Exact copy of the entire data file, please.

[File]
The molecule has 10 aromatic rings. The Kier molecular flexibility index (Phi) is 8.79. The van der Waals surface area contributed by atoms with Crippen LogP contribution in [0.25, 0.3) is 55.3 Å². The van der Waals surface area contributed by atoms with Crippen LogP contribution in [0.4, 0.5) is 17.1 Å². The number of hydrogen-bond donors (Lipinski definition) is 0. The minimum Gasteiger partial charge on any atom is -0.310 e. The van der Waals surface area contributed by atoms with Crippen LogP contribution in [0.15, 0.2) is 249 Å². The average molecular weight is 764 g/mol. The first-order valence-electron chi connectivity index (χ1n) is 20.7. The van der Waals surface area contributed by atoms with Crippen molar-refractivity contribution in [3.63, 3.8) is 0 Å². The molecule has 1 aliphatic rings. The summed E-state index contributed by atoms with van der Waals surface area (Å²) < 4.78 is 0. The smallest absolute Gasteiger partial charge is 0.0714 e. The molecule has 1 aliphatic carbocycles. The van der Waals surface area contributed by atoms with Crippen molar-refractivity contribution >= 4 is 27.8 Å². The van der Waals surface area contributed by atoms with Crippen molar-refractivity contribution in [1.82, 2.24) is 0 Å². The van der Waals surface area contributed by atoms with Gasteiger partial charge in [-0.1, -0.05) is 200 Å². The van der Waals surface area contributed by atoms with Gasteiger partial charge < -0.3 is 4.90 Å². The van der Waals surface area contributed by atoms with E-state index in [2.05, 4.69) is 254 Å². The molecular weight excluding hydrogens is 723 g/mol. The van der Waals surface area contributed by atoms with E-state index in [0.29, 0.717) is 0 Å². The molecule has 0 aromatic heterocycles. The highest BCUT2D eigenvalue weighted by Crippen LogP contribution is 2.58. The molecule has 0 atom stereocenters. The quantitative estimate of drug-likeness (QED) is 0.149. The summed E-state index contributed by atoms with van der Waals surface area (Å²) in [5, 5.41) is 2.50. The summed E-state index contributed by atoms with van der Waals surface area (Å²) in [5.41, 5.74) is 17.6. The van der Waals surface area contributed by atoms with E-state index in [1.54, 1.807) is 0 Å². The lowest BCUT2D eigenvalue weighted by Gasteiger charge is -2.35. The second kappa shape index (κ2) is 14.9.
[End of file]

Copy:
The molecule has 10 aromatic rings. The Kier molecular flexibility index (Phi) is 8.79. The van der Waals surface area contributed by atoms with Crippen LogP contribution in [0.25, 0.3) is 55.3 Å². The van der Waals surface area contributed by atoms with Crippen LogP contribution in [0.4, 0.5) is 17.1 Å². The number of hydrogen-bond donors (Lipinski definition) is 0. The minimum Gasteiger partial charge on any atom is -0.310 e. The van der Waals surface area contributed by atoms with Crippen LogP contribution in [0.15, 0.2) is 249 Å². The average molecular weight is 764 g/mol. The first-order valence-electron chi connectivity index (χ1n) is 20.7. The van der Waals surface area contributed by atoms with Crippen molar-refractivity contribution in [3.63, 3.8) is 0 Å². The molecule has 1 aliphatic rings. The summed E-state index contributed by atoms with van der Waals surface area (Å²) < 4.78 is 0. The smallest absolute Gasteiger partial charge is 0.0714 e. The molecule has 1 aliphatic carbocycles. The van der Waals surface area contributed by atoms with Crippen molar-refractivity contribution >= 4 is 27.8 Å². The van der Waals surface area contributed by atoms with Crippen molar-refractivity contribution in [1.82, 2.24) is 0 Å². The van der Waals surface area contributed by atoms with Gasteiger partial charge in [-0.1, -0.05) is 200 Å². The van der Waals surface area contributed by atoms with Gasteiger partial charge < -0.3 is 4.90 Å². The van der Waals surface area contributed by atoms with E-state index in [2.05, 4.69) is 254 Å². The molecular weight excluding hydrogens is 723 g/mol. The van der Waals surface area contributed by atoms with E-state index in [0.29, 0.717) is 0 Å². The molecule has 0 aromatic heterocycles. The highest BCUT2D eigenvalue weighted by Crippen LogP contribution is 2.58. The molecule has 0 atom stereocenters. The quantitative estimate of drug-likeness (QED) is 0.149. The summed E-state index contributed by atoms with van der Waals surface area (Å²) in [5, 5.41) is 2.50. The summed E-state index contributed by atoms with van der Waals surface area (Å²) in [5.41, 5.74) is 17.6. The van der Waals surface area contributed by atoms with E-state index in [1.54, 1.807) is 0 Å². The lowest BCUT2D eigenvalue weighted by Gasteiger charge is -2.35. The second kappa shape index (κ2) is 14.9.